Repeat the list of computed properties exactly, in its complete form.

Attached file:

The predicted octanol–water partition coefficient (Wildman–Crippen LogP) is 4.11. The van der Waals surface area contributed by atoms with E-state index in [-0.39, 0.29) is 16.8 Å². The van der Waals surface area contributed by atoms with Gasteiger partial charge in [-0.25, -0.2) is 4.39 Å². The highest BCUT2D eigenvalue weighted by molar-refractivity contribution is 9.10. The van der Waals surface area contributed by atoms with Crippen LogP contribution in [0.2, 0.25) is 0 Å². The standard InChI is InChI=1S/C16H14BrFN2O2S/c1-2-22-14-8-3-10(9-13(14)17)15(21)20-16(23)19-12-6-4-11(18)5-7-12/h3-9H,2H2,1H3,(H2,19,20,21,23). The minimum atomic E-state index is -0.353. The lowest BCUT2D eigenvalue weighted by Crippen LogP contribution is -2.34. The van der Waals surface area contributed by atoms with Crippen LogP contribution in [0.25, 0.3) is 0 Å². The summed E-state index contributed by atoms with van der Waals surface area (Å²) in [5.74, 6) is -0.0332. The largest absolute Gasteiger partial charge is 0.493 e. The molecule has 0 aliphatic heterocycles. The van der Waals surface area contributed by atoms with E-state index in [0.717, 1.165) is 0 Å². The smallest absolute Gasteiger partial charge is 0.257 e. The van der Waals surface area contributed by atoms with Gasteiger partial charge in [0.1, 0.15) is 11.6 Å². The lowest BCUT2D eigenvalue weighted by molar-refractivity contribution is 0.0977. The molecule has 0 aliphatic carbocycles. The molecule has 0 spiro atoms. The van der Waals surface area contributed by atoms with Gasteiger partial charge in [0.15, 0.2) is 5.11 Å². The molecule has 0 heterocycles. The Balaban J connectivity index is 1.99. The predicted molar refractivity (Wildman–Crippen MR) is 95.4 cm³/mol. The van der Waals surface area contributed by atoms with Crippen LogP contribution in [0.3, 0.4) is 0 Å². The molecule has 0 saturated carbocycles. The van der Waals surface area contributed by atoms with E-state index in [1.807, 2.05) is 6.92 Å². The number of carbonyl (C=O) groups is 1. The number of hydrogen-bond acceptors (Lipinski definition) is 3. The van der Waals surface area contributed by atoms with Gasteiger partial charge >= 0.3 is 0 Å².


The predicted octanol–water partition coefficient (Wildman–Crippen LogP) is 4.11. The van der Waals surface area contributed by atoms with E-state index in [-0.39, 0.29) is 16.8 Å². The van der Waals surface area contributed by atoms with Gasteiger partial charge in [-0.25, -0.2) is 4.39 Å². The highest BCUT2D eigenvalue weighted by molar-refractivity contribution is 9.10. The van der Waals surface area contributed by atoms with Crippen LogP contribution in [0.2, 0.25) is 0 Å². The standard InChI is InChI=1S/C16H14BrFN2O2S/c1-2-22-14-8-3-10(9-13(14)17)15(21)20-16(23)19-12-6-4-11(18)5-7-12/h3-9H,2H2,1H3,(H2,19,20,21,23). The minimum atomic E-state index is -0.353. The lowest BCUT2D eigenvalue weighted by Crippen LogP contribution is -2.34. The van der Waals surface area contributed by atoms with Crippen LogP contribution in [0.25, 0.3) is 0 Å². The summed E-state index contributed by atoms with van der Waals surface area (Å²) in [5.74, 6) is -0.0332. The largest absolute Gasteiger partial charge is 0.493 e. The molecule has 0 aliphatic heterocycles. The van der Waals surface area contributed by atoms with E-state index in [0.717, 1.165) is 0 Å². The smallest absolute Gasteiger partial charge is 0.257 e. The van der Waals surface area contributed by atoms with Gasteiger partial charge in [0.1, 0.15) is 11.6 Å². The lowest BCUT2D eigenvalue weighted by molar-refractivity contribution is 0.0977. The molecule has 0 aliphatic carbocycles. The molecule has 0 spiro atoms. The van der Waals surface area contributed by atoms with Gasteiger partial charge in [0.15, 0.2) is 5.11 Å². The molecule has 0 heterocycles. The Balaban J connectivity index is 1.99. The predicted molar refractivity (Wildman–Crippen MR) is 95.4 cm³/mol. The van der Waals surface area contributed by atoms with Crippen LogP contribution in [0.3, 0.4) is 0 Å². The molecule has 0 saturated carbocycles. The van der Waals surface area contributed by atoms with E-state index in [1.807, 2.05) is 6.92 Å². The number of carbonyl (C=O) groups is 1. The number of hydrogen-bond acceptors (Lipinski definition) is 3. The van der Waals surface area contributed by atoms with Gasteiger partial charge >= 0.3 is 0 Å².